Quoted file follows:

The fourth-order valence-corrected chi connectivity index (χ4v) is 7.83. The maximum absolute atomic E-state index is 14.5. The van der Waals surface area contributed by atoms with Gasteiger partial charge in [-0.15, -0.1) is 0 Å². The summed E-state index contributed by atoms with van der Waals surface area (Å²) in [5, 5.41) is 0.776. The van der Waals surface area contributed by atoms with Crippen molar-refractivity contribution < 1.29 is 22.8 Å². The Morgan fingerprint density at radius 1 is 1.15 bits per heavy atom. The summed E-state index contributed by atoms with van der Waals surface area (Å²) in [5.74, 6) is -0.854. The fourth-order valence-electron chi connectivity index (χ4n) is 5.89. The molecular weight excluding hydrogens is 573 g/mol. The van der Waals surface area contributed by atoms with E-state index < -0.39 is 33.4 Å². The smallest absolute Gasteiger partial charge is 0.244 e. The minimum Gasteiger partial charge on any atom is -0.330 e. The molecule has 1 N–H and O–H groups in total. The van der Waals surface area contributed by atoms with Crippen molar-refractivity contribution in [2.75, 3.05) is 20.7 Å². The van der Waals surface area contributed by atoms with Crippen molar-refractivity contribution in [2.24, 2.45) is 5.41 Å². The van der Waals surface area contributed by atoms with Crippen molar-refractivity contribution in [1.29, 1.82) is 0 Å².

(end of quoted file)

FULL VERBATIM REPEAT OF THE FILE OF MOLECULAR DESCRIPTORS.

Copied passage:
The fourth-order valence-corrected chi connectivity index (χ4v) is 7.83. The maximum absolute atomic E-state index is 14.5. The van der Waals surface area contributed by atoms with Gasteiger partial charge in [-0.15, -0.1) is 0 Å². The summed E-state index contributed by atoms with van der Waals surface area (Å²) in [5, 5.41) is 0.776. The van der Waals surface area contributed by atoms with Crippen molar-refractivity contribution < 1.29 is 22.8 Å². The Morgan fingerprint density at radius 1 is 1.15 bits per heavy atom. The summed E-state index contributed by atoms with van der Waals surface area (Å²) in [5.74, 6) is -0.854. The fourth-order valence-electron chi connectivity index (χ4n) is 5.89. The molecular weight excluding hydrogens is 573 g/mol. The van der Waals surface area contributed by atoms with E-state index < -0.39 is 33.4 Å². The smallest absolute Gasteiger partial charge is 0.244 e. The minimum Gasteiger partial charge on any atom is -0.330 e. The molecule has 1 N–H and O–H groups in total. The van der Waals surface area contributed by atoms with Crippen molar-refractivity contribution in [2.75, 3.05) is 20.7 Å². The van der Waals surface area contributed by atoms with Crippen molar-refractivity contribution in [2.24, 2.45) is 5.41 Å². The van der Waals surface area contributed by atoms with Crippen molar-refractivity contribution in [1.29, 1.82) is 0 Å².